The United Nations defines violence against women as:
” Any act of gender-based violence that results in, or is likely to result in, physical, sexual or psychological harm or suffering to women, including threats of such acts, coercion or arbitrary deprivation of liberty, whether occurring in public or in private life.” United Nations Declaration on the Elimination of Violence against Women (1993)
This violence can include: (adapted from: Spousal Abuse: A fact sheet from the Department of Justice Canada, 2001)
- Physical Abuse: Slapping, choking, or punching her. Using hands as weapons. Threatening her with a knife or gun. Committing murder.
- Sexual Abuse: Using threats, intimidation, or physical force to force her into unwanted sexual acts.
- Emotional or Verbal Abuse: Making degrading comments about her body or behaviour. Forcing her to commit degrading acts. Confining her to the house. Destroying her possessions. Threatening to kill her or the children. Threatening to commit suicide.
- Financial Abuse: Stealing or controlling her money or valuables (of particular concern to older women). Forcing her to work. Denying her the right to work.
- Spiritual Abuse: Using her religious or spiritual beliefs to manipulate, dominate, and control her.
- Criminal Harassment/Stalking: Following her or watching her in a persistent, malicious, and unwanted manner. Invading her privacy in a way that threatens her personal safety.
In our society, gender inequality is visible in many areas, including politics, religion, media, cultural norms, and the workplace. Both men and women receive many messages – both blatant and covert – that men are more important than women. In this context, it becomes easier for a man to believe that he has the right to be in charge and to control a woman, even if it takes violence. This is not only wrong, it’s against the law.
Domestic abuse is often a gradual process, with the frequency of assaults and seriousness of the violence slowly escalating over time. Since abusers often express deep remorse and promise to change, it can take years for women to admit that the violence will never stop and the relationship is unsalvageable. In the meantime, the long-term experience of being abused can destroy women’s self-confidence, making it more difficult to believe they deserve better treatment, can find the courage to leave, or can manage on their own.
Women often stay because the abuser has threatened to kill them if they leave, or to kill himself, or to kill the children.
Women believe these threats for good reason – the most dangerous time for an abused woman is when she attempts to leave her abuser. (Measuring Violence Against Women: Statistical Trends 2006, p. 38). About 25% of all women who are murdered by their spouse had left the relationship. (Family Violence in Canada: A Statistical Profile 2010, p. 33). In one study, half of the murdered women were killed within two months of leaving the relationship (Measuring Violence Against Women: Statistical Trends 2006, p. 38). Some women stay because the abuser has threatened to harm or kill a household pet. In one study, over 60% of women living in an emergency shelter had their pet or their children’s pet harmed and/or killed by an abusive partner (Family Violence Assisted Project, Ontario Society for the Prevention of Cruelty to Animals).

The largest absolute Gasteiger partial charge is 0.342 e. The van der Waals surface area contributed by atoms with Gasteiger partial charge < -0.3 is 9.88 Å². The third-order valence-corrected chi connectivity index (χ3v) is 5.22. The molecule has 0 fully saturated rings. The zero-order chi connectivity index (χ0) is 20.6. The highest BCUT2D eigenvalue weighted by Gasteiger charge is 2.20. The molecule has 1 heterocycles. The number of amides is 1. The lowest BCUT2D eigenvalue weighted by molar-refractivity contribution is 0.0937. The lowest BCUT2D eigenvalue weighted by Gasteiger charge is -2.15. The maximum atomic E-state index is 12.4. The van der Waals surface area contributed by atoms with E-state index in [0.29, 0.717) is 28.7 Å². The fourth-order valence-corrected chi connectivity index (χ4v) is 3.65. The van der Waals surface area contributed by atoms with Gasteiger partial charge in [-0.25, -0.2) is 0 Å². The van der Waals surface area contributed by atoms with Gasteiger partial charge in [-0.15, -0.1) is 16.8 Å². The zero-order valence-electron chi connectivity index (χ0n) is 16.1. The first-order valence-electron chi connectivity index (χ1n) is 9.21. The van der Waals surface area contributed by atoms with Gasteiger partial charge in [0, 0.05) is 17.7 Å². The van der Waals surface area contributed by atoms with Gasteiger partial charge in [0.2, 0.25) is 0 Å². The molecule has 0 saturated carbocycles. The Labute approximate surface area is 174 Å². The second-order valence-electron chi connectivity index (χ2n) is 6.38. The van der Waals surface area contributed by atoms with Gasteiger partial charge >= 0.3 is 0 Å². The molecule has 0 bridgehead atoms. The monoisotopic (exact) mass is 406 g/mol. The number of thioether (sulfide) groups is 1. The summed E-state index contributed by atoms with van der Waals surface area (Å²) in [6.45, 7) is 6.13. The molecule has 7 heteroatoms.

Women sometimes stay because they are financially dependent on their partner. Over 1.22 million Canadian women live in poverty, along with their children. Women who leave a partner to raise children on their own are more than five times likely to be poor than if they had stayed (Canadian women on their own are poorest of the poor, Monica Townson, Canadian Centre for Policy Alternative, Sept. 8, 2009).
Some women stay because they have strong beliefs about keeping family together and she may feel that her children will be better off if she stays. Sometimes relatives or in-laws blame the woman for the violence and insist she stay. Women may also stay because they have a belief that her partner will change and that this is only temporary. Some women do not have confidence in their own decision-making power. Oftentimes, women will face barriers that further isolate them such as: disability, age, culture, language or living in a remote area.
Can violence against women ever be stopped?
Although some people think violence against women is not very serious or a ‘private’ matter, these attitudes can be changed. Drinking and driving was once treated almost as a joke, but thanks to strong advocacy campaigns, it is no longer socially acceptable and is subject to serious criminal penalties. In the same way, public education, violence prevention programs, and a strong criminal justice response can bring about an end to violence against women in Canada.
Violence prevention works. Research shows that high school violence prevention programs are highly effective. Students experience long-term benefits such as better dating relationships, the ability to recognize and leave an unhealthy relationship, and increased self-confidence, assertiveness, and leadership (for more information, read Healthy Relationships report available on the website: www.canadianwomen.org).
*Much of this information has been taken from the Canadian Women’s Foundation, FACT SHEET, Ending violence against women.